I am thankful for friends who offered their house as a temporary home when the power was out in mine. I am thankful for my friend who kept an eye on the kids while I laid down after Brayden woke up at 4:30am and wouldn’t go back to sleep. I am thankful for the delicious pancakes and coffee they had ready for me in the morning.
I am thankful for the birthday parties we get invited to where the boys can run around safely and have so much fun. I am thankful we all have so many wonderful friends in our life.
I am thankful we got back home safely, the power is back on, the garage door works and our house is warm.
I am thankful my husband got to come home a little early yesterday and have dinner with us. I am thankful he was home to help me put the boys to bed. I am thankful we got to snuggle on the couch together and watch a show. I am thankful I went to bed 8:30pm last night and didn’t get up until 9:00am this morning!
I am thankful I have this quiet time to write in peace…
Okay, so I really had good intentions of posting pictures of our Let’s Get Out of the House adventure on Tuesday, but well, as usual, life got in the way… Any way, the boys had a lot of fun, learning, laughing and discovering. See for yourselves. 🙂
Well, the boys are happily off to Neverland, and Will and I are watching DWTS. I have to admit, I never used to be a fan (too much jabbering and not enough dancing – ironic since it’s a dancing show!), but for some reason it’s become one of “our shows” to watch together. It’s a good ending to a great day.
I took the boys to the Nevada Discovery Museum in Reno again today. It was Brayden’s first visit, but Zackery’s second. He was soooo excited he could barely keep himself in his seat (thank goodness for 5-point harness car seats!) on the way there. At every turn, lane change and stoplight, he asked “Is this it? Are we here?!” It was genuinely adorable, and luckily not too annoying either.
We spent a solid 2-1/2 hours there, and could have spent all day if I were bold enough to forgo a little mister’s (Brayden’s) nap – which I was not willing to attempt. Will was able to meet us for lunch in the “picnic” room, which was a wonderful extra bonus surprise for the boys. They rarely get to see Daddy during the day, and they are also usually in bed before he gets home from work, so to have some fun time with Daddy was great for all of us.
I had a message from another Mommy friend when we got home, wanting to know what my afternoon plans were. Since Brayden only napped 40 min in the car until Zackery woke him up (that’s a whole other story on some other day…), my original plans became null and void. We ended up having them over for a little playdate and dinner.
I’m not exactly sure how we did it, but amongst the 3 of them running around the house, dumping every single toy out on the floor, and screaming (mostly in joy), my friend and I actually managed to have a series of
uninterrupted conversations. We talked about feeding our kids (and what they will or will not eat); we talked about our husbands (mostly good, but honestly, you have to expect that when two married women get together there will be some venting); and we talked about weekly schedules (as much as we can realistically try to stick to one).
When it comes to my weekly schedule, the one thing that’s constant is that I have both boys all day on Tuesdays and Thursdays (Zackery’s in preschool M/W/F). I know myself, and I know that if I’m going to do anything “crazy” for the week (and by “crazy” I mean taking them both to a place of pure kid imagination, pandemonium and adventure – a.k.a. The Discovery Museum – all by myself), I better do it on a Tuesday. By Thursday I’m so exhausted that even thinking about anything “crazy” would make me want to reconsider.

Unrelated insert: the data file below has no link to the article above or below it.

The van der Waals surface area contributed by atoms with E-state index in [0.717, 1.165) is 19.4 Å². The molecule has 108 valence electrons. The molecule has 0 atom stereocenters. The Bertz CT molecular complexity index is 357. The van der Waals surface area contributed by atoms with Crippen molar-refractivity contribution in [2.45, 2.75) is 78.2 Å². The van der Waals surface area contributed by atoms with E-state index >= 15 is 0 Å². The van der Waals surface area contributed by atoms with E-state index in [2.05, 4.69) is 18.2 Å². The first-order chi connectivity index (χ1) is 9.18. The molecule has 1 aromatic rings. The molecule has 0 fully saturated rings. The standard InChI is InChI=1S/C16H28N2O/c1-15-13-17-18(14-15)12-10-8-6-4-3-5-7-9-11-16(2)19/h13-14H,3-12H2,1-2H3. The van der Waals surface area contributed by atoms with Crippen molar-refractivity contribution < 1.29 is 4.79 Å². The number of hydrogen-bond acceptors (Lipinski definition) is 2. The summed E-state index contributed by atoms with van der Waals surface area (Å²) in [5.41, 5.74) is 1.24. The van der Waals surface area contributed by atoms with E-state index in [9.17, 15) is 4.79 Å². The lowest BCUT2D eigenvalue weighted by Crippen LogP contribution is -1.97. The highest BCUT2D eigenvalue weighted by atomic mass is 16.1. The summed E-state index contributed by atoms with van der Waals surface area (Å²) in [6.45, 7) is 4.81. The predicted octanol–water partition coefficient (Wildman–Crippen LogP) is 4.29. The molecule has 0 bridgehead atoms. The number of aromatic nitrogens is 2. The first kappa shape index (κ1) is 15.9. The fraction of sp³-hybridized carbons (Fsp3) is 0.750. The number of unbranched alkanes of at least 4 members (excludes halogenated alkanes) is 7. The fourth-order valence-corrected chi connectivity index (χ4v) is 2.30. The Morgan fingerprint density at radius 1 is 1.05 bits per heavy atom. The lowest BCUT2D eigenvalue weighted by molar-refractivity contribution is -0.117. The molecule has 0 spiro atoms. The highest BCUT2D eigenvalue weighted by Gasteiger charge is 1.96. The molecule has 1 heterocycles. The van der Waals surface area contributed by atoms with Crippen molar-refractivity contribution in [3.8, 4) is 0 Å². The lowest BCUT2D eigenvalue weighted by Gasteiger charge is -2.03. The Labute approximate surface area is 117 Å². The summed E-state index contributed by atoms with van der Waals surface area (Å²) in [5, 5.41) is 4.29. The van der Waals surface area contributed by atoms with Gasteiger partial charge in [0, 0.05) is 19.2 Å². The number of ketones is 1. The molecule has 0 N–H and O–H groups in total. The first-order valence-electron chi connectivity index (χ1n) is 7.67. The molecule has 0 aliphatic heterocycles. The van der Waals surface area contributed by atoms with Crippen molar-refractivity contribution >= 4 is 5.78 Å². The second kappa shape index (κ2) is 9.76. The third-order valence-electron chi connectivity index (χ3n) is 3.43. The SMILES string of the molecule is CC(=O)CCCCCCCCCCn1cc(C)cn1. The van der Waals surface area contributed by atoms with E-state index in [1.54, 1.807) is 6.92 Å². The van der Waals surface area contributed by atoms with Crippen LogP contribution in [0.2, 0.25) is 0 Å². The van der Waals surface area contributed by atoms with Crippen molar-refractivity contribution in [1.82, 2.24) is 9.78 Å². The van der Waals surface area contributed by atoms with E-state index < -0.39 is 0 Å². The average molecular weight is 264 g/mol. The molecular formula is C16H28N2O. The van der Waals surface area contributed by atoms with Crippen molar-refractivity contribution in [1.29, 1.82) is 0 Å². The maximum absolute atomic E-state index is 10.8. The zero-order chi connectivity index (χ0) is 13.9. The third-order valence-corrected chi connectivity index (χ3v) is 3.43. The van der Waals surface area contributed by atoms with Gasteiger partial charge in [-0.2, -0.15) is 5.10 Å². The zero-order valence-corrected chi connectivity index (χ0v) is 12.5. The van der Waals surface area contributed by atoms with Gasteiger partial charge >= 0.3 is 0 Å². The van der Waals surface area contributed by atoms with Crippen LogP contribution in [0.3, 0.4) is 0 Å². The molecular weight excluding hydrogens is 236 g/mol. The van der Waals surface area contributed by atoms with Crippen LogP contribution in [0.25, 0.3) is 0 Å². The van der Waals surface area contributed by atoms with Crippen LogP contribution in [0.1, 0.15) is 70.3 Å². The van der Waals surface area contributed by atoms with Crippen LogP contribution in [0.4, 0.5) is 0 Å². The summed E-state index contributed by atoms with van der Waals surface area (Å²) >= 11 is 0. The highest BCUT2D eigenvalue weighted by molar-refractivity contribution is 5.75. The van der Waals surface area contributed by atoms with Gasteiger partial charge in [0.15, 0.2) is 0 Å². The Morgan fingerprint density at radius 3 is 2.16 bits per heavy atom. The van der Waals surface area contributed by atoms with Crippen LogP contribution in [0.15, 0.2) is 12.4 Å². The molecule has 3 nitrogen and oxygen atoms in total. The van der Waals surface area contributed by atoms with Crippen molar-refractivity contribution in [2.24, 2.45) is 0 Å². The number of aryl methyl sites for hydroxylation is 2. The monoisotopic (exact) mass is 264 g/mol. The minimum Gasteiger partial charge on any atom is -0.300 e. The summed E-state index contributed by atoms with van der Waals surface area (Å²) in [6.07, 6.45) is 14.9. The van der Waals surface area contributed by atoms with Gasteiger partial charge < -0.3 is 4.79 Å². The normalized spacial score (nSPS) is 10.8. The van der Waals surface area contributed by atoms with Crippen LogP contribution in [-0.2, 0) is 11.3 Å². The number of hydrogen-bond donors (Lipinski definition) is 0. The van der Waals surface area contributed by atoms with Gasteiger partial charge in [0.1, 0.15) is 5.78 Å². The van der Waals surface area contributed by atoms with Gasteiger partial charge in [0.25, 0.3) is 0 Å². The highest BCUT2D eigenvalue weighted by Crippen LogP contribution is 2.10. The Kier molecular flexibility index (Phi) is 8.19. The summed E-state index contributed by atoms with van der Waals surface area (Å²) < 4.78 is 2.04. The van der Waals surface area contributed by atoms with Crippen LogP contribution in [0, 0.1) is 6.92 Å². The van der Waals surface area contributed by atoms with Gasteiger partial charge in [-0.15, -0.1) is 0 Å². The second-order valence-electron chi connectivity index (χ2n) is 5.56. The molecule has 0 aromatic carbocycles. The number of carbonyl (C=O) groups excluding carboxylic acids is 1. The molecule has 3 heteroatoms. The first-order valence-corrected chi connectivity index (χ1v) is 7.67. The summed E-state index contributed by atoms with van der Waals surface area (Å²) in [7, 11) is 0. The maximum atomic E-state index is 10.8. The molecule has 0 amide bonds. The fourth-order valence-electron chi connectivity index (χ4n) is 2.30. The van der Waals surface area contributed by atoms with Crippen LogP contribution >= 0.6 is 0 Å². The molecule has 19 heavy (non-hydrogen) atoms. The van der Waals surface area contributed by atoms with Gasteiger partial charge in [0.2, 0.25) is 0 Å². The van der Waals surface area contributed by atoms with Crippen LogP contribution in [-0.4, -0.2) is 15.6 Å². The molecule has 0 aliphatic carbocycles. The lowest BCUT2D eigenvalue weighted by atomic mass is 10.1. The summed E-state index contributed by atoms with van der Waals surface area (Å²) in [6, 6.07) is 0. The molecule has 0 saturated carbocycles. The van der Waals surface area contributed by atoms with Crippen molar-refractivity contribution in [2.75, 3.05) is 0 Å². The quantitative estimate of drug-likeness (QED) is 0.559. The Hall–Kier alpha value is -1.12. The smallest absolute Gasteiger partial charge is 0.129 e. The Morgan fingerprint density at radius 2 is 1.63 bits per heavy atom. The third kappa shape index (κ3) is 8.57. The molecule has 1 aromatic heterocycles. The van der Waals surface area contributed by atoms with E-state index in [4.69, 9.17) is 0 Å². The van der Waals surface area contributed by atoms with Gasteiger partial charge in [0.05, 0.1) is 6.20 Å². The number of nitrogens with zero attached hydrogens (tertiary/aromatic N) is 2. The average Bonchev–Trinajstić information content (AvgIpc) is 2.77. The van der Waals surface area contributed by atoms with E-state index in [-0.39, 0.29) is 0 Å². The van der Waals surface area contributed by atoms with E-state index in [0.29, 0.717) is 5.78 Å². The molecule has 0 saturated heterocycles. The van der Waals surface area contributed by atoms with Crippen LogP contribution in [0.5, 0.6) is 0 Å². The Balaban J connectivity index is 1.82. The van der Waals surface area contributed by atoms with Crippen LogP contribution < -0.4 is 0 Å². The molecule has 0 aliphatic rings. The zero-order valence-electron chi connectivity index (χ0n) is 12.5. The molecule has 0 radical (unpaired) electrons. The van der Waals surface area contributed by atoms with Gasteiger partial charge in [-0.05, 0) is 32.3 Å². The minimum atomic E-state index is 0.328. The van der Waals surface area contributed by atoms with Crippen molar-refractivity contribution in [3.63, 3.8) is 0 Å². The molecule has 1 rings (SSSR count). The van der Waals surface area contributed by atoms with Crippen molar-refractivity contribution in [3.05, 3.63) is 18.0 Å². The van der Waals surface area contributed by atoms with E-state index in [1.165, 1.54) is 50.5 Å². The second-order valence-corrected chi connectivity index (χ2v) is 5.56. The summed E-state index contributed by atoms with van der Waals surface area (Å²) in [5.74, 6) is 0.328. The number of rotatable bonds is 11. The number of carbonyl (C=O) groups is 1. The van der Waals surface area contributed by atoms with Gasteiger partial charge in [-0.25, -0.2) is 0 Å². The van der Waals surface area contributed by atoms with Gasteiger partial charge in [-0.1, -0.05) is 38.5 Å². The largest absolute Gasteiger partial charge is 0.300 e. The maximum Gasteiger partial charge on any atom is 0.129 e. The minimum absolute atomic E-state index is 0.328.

Don’t get me wrong, I love my boys, and generally I love taking them places, but it’s a lot of work all by myself. The 2 hours of prep work (which without kids running underfoot would take any normal person 15 min) – making lunches, filling water and milk bottles, making sure there’s enough diapers, wipes, change of clothes (even for Zackery, just in case he has “too much fun” and forgets to “take a [potty] break”), and then having adequate (and not too messy) snacks for the car (long gone are the days when I was “one of those Moms” who never let their kids eat in the car), oh, and maybe even shoving some resemblance of breakfast in my mouth as I’m zipping up jackets, buckling shoes, remembering to put my shoes on, and the list goes on and on and on… – okay, where was I going with this one?
I know that as the boys continue to get older, it will get easier and I’ll need less “stuff” to prepare and take with us on our adventures. For now, as they are still a little young (and I am enjoying both their ages very much) I will be prepared to prepare. I will also be realistic (is this allowed?), not expect too much of myself and stick to planning one “crazy” thing a week.
So, I hereby officially declare (at least in our little house) that Tuesdays are now “Let’s Get Out of the House Day.” Where will we see you?
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1. Copy and paste the award on our blog.
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So, by accepting this award, I am not only honored and humbled, but I’d like to share the love by giving my top 5 picks…
I tucked Zack into bed, gave him a couple more (there’s always more than just one) hugs and kisses, told him I loved him and to have sweet dreams. He told me he loved me too and wished me sweet dreams. I turned out the light and went into the living room to grab Brayden. He was waddling around carrying a “choo-choo” book (Thomas the Tank Engine) and his little bunny, wearing the coziest blanket over his green, white and yellow fleece polka-dot jammies. I just wanted to snuggle him right up and never let go!